Review: The Dopamines- Tales of Interest (Rad Girlfriend)

Posted: May 27, 2017 in Reviews

After a hiatus of sorts, The Dopamines are back with their fourth full-length Tales of Interest (the title is Futurama-inspired for the uninitiated). Following 2012’s Vices, this is a similarly gritty, heart-on-sleeve and Goddamn dirty take on pop-punk. If you have already heard “Business Papers” off the Larry Livermore compilation, you’ll have a decent idea of what the band are going for here. Nevertheless, The Dopamines have got noticeably heavier on the new record. There are actual hardcore breakdowns on display here. The guitars are crunchier and the recording is rawer than ever. The Dopamines have never really had a ‘clean’ sound (although the closest would be Expect the Worst), but Tales of Interest was recorded in just four (beer-soaked) days and it feels like it. They have totally perfected that tight, live-in-a-punk-basement sound, like some of the classic Lookout! pop-punk albums from the early-mid ‘90s did.

To say the vocals are aggressive on Tales of Interest is a massive understatement. Lead singer Jon growls and barks his way through the album, spitting out the home truths in disgust. At the same time, The Dopamines’ melodies are stronger and tighter than ever. It’s like everything (catchiness, tempo, aggressiveness, heaviness) has just gone up several notches. The pop-punk on Tales of Interest is not really ‘gruff’ but rather, in-your-face, raw, aggressive, yet hook-laden pop-punk. There are certainly hints of Dillinger Four in there, but Dear Landlord come to mind, too. I don’t think the modern Dopamines sound anything like The Copyrights who they are often compared to (and never really did to be honest). I guess this is the furthest the bands have strayed from the ‘pop’ in ‘pop-punk’.

To me, The Dopas are totally doing their own thing on Tales of Interest, and it’s certainly difficult to think of other modern pop-punk bands which have such dynamism and variety over the length of a record, while simultaneously tying everything together. You have got the raw, gritty, more straight-forward pop-punk of “Ire” and “Common Rue”;  the super-fast melodic hardcore of “Kaltes Ende” (linking to the instrumental opener, “Kalte Ende” which is apparently the name for a sparkling wine in the States); the intense, yet catchy-as-fuck “Heartbeaten by the police” (a cover of the High Hats); or the faster, grittier re-recording of “Douglas Bubbletrousers” (off their split with Dear Landlord), re-titled here “Expect the Worst”. I guess “Business Papers (Reprise)” is the most interesting, starting with far-off, quiet and distorted vocals over a slow-strumming guitar, before suddenly and dramatically bursting into life with hardcore-punk urgency.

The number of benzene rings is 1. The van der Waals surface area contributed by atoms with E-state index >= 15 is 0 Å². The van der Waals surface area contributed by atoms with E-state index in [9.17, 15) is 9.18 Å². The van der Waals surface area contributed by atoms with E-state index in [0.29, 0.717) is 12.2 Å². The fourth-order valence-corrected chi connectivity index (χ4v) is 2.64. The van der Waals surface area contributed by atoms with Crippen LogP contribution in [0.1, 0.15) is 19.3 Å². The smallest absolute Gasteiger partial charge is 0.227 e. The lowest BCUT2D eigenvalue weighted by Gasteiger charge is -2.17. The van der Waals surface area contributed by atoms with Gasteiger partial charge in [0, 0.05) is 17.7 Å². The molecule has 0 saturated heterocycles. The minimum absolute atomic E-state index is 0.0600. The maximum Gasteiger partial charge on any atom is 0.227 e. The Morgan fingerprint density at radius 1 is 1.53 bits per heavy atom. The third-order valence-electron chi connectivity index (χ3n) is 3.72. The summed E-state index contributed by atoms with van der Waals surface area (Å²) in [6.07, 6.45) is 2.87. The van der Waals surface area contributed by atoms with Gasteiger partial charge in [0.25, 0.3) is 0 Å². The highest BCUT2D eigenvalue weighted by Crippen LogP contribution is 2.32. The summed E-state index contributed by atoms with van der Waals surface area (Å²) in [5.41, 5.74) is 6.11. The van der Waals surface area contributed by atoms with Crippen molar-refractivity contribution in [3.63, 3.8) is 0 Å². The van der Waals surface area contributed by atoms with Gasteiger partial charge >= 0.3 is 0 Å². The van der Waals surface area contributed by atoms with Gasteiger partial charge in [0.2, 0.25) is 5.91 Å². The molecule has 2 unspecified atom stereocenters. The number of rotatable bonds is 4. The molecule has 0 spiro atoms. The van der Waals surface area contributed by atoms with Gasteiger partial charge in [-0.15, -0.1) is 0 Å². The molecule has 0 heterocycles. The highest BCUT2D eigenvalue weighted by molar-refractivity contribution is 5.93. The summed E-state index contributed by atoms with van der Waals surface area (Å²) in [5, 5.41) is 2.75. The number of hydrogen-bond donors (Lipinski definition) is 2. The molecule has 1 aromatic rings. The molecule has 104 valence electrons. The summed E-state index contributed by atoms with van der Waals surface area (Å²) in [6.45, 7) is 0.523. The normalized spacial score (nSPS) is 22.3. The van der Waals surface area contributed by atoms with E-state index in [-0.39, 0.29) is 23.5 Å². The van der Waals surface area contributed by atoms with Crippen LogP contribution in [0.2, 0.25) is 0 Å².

I’ve been a big fan of The Dopamines since the beginning, basically and they released their self-titled debut LP on It’s Alive Records back in 2008, and it’s been great to hear the band’s songwriting develop on each subsequent release. They have always been a bitter, self-deprecating and cynical band and that is maxed out on Tales of Interest, notably with their frequent thirst for revenge, as on the chorus of “Ire”: “I can’t think of a better way to spit it right back in your lying face”. There is a sense of desperation on the record, often linked with addiction of some kind, as there was on Vices. I know it’s a cover, but “Heartbeaten by the police” has a great couple of lines which captures this feeling: “I need my Hazel every night/ I need my haze to feel alright”. The lyrics are generally mature and somewhat deeper than on previous releases. There is also a personal, somewhat confessional tone to many of the lyrics on Tales of Interest: “And I assure you that I’m still the same/ I just got sucked into a world that took a hold of me”.

Jon Lewis said on the Anxious and Angry podcast (which is fantastic, by the way) that “Tales of Interest” was the album he had always wanted to make with The Dopamines, and you can totally see why: it’s a complete, cohesive yet varied, one body of work that takes the best elements of their previous records and enhances them to full effect.

Listen to “Ire” and “Common Rue” here:



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